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Shooting non-repeatable events: weddings, recitals, plays, performances...


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Old January 21st, 2013, 10:19 AM   #16
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Re: FX7 Low Light? OK for weddings?

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Originally Posted by Darryn Carroll View Post
It may even be a male thing, but the image of the bigger camera makes me "feel" like a pro even though I only scratch the surface of its capabilities
It's all between the ears, trust me, it's not the image of how you look like that matters but what you eventually deliver to your customers. :)
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Old January 21st, 2013, 10:35 AM   #17
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Re: FX7 Low Light? OK for weddings?

Darryn I now have less files to deal with going to digital AVCHD than with tape. For most of the shows I do I would need to change tapes so for a 2 hour or so show I would often have 4 tapes from each camera, 2 for each Act often changed to make sure I didn't miss anything at the end of the act even if a 1 hour tape would do. Then I would have the problem of syncing these tapes since I lost some time changing tapes and would need to change tapes at different times in the different cameras etc etc. Now I have just 1 file for each act from each camera. Audio sync seems more accurate than with tape etc etc. Even though the cameras record to FAT32 I always use the Sony transfer utilities so only ever see the clips defined by the start and stop of the camera. So for a show its the whole act on each camera and sync is thus a lot simpler than tape. The NLE's I have ( Edius, Vegas and CS6 ) will all bring the AVCHD files onto the time line in order so having lots makes no difference anyway.

You may also run into the problem that the quests will shoot better video with their Compact cameras or cell phones !!! I have just got a Sony HX30V camera and it shoots lovely video at1920x1080 60P that matches or is better than my CX700 !!! Also my Sony Xperia T cell phone also shoots nice video too !!!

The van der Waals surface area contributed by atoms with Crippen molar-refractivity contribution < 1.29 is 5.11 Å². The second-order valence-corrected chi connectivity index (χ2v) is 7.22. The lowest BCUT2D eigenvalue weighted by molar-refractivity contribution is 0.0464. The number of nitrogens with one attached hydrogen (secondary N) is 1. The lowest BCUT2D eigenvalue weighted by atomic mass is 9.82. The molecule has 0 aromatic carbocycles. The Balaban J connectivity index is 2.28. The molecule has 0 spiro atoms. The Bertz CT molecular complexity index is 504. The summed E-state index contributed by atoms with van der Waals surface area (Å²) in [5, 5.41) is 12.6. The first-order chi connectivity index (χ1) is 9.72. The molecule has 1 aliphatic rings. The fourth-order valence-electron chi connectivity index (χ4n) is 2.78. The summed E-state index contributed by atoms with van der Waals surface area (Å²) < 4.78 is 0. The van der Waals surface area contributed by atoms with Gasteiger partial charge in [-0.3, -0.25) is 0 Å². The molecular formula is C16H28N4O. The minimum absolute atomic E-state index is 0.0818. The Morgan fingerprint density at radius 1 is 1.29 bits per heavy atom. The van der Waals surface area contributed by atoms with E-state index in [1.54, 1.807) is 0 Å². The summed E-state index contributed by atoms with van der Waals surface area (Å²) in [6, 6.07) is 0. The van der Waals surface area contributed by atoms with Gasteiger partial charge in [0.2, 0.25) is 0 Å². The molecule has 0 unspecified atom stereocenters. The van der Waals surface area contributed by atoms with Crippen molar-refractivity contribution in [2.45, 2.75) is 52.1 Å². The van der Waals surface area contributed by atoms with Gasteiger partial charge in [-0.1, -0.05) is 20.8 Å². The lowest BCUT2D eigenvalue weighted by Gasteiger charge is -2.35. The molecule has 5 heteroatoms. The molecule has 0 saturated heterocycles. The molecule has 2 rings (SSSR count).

Like Noa says its not what you use its what you deliver that counts.

Ron Evans
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Old January 21st, 2013, 02:35 PM   #18
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Re: FX7 Low Light? OK for weddings?

Darryn,

From a biz standpoint, you need to look at the cost and amortization - you've probably "used up" your 2100's, although you can probably sell them for "something" to put towards your new equipment.

As Noa points out, a top end consumer Sony/Canon/Panasonic will likely smoke a several year old "pro" camera. Since you need a minimum of two cameras, you should consider whether "investment" in older models that are already showing their age is preferable to buying somethign more "state of the art". FWIW, the improvements in the top end consumer models have been getting smaller and smaller, and indeed the Sony "new" cameras announced have been cut back - the high end "consumer" cam is being killed by cell phones and still cameras like the HX30 (and Sony killed most or all of their higher end still cams this year too... dang cell phones and tablets!).

You can get some EXCELLENT HD image aquisition devices pretty cheap if you know what to look for, and it's not all about size. You probably should look at the "small handycams" thread...


The FX7 actually was discontinued once, and brought back... it's a good handling camera, I'd love to see it revived in a 4K format (yeah, "HD" is so old hat already <wink>), but it's going to struggle in low light (the suggestion to drop ahutter from 60 to 30 works fairly well), and you are talking about a camera that was well regarded when it first arived on the scene... but is now getting pretty long in the tooth.

I understand the goal of not replacing all the accessories (do that exact same thing with my Handycams!), but you're looking at a major changeover (sort of wondering if you have factored in computer upgrades for HDV or AVCHD, depending on how big a jump you decide to take), a few extra batteries and some big memory cards are not going to be your main concern.

The tapeless workflow is painless for the most part, so don't let that freak you out, newer cameras can give you a LOT better image quality, and you won't regret if, even if you only go to an FX7... but don't get it side by side with a 2011/2012 pocket P&S or Handycam...
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Old January 22nd, 2013, 03:02 AM   #19
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Re: FX7 Low Light? OK for weddings?

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Originally Posted by Darryn Carroll View Post
Honestly, and I know it may not sound very professional, I would have a hard time using the smaller cams in the business of shooting weddings. It may even be a male thing, but the image of the bigger camera makes me "feel" like a pro even though I only scratch the surface of its capabilities. Last week I picked up a Vixia HF R300 for some different projects and I stared at it for hours thinking this could actually do the trick! While slightly embarrassing to admit, I only touch 2 buttons all day at weddings, start and zoom. I am in full auto mode, connect a beachtek adapter for my shotgun and lav mics for ceremony only, and that's it..